Want to keep your Mustang on the road when you leave Cars And Coffee this Sunday? 

Simple: Look Where You Want to Go. 

All of driving, like most sports, is based on keeping your eye on the ball. Or in your car, the road ahead. Even when the car gets sideways because your honkin’ Summit Racing-modded V8 overpowers your ice-cold performance tires as you leave the lot under admiring eyes.

This is another in a series of performance driving articles from pro racer Randy Pobst. You can read more here:
* Looking to Put Your Speed Parts to the Test? Why Track Days, AutoX and Entry-Level Road Racing are the Ticket!
* So, You Think You Know How To Use The Gas Pedal? 

It’s Car Control, My Friends.

And if you are a car person, you need to know this, for safety and for ego preservation. Make your driving as high-performance as your hot rod. It is based on where you are looking, weight management, and speedy steering correction and recovery. We should be teaching these concepts to every person with a driver’s license, but now, as I hear it, we don’t even require driver’s education for our new teens?

In my 1970s driver’s ed. class, taught by the football coach, they said “Steer into the skid.” Turn your head to keep looking at the road and countersteer to catch the slide. That’s so true.

But it’s only half the story.

If you correct fast enough and catch the slide, where is your steering? Right, it’s cranked over! Now you have to quickly snap that steering back to where you want to go, or the car will now shoot violently off in the direction the wheels are pointed.

Makes sense, right?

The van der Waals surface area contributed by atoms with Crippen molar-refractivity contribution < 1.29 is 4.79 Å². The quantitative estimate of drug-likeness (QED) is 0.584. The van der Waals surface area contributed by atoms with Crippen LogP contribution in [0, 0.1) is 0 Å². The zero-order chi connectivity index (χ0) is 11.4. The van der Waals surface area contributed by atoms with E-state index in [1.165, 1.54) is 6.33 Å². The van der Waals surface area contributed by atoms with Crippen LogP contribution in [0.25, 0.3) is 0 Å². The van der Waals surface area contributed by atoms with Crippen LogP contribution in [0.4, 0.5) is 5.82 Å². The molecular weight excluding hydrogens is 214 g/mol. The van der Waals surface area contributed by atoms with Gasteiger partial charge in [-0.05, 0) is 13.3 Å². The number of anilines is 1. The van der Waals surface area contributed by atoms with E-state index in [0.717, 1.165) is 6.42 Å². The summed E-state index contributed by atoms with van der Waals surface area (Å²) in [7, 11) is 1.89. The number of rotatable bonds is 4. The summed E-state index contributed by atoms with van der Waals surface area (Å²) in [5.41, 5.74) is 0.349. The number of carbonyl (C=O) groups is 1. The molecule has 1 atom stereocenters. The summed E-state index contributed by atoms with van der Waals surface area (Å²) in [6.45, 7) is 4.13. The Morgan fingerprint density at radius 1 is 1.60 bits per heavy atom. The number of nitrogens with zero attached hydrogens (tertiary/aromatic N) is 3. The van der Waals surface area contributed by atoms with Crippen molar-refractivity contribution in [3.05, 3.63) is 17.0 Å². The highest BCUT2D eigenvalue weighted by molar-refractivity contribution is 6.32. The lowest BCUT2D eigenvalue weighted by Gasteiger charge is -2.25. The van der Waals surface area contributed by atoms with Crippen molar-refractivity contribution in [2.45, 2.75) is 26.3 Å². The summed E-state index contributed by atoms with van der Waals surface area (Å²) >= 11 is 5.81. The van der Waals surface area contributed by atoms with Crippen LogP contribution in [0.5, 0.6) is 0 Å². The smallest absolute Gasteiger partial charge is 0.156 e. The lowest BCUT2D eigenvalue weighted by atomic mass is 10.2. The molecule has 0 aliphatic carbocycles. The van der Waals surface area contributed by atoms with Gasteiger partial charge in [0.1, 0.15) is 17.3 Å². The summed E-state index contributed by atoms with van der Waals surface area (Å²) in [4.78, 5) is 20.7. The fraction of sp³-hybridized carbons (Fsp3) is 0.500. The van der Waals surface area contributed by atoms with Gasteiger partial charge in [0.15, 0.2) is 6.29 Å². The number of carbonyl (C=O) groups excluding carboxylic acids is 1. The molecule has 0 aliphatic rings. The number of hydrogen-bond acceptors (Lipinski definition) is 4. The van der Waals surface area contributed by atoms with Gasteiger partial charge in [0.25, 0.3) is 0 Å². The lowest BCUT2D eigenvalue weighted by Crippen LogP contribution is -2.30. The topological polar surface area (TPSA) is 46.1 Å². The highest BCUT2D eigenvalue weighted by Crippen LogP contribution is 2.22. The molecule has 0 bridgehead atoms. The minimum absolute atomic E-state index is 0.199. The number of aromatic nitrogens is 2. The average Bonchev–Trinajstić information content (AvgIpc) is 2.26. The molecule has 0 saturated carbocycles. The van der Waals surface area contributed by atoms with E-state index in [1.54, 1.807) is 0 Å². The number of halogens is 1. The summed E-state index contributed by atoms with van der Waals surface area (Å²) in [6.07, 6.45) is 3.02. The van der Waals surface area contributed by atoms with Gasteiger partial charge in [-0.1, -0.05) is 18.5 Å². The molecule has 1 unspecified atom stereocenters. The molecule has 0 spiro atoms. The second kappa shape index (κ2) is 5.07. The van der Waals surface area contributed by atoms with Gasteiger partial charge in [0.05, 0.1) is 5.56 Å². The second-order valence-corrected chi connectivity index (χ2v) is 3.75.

(Image/Summit Racing)

Here’s a real-world hot rodding scenario:

So you’re burning rubber, spinning the rear tires. Does the car go straight? Most times, no. And why? Because whatever end of the car is sliding the most will try to go first. So now you know why donuts happen. Rear wheelspin makes the tail come around, unless the driver countersteers (steers into the slide) and catches it. Secret to a cool perfect donut circle? Don’t countersteer.

If the driver does catch the slide during wheelspin, now what do you have? You have achieved The Drift. But before you can be a drift star, you must learn to catch and control a slide. You must learn to stop oversteer.

Car Control.

Good car control can save your sweet machine and maybe even your life. Learn to stop a slide before your try to drift. It’s like walk before you run. So you’ve entered a corner too fast or spun the rear tires or perhaps even someone bumped you and knocked you sideways.

Here Are 4 Basic Rules for Catching a Slide:

  1. Turn your head and keep looking ahead at the road, where you want to be.
    Look where you want to go. Sounds easy but it’s not. Fear makes us look at that tree we are worried we might hit, or makes us freeze up, staring straight ahead. But you are sideways right now, and you go where you look. Keep looking over at the road, where you want to be.
  2. Very quickly steer into the slide.
    Countersteer. Because of our natural hand-eye coordination, looking that direction will make you steer that direction. Works like a charm.
  3. Ease off the throttle.
    When in doubt, stay off the pedals. No gas, no brake, catch the slide with your hands, your steering. When in trouble, sliding too much, power only makes you crash faster. There is no such thing as powering out of trouble. If you are not sure where you are going, why would you wanna go there faster?
  4. If you catch the slide, the car will stop getting more sideways.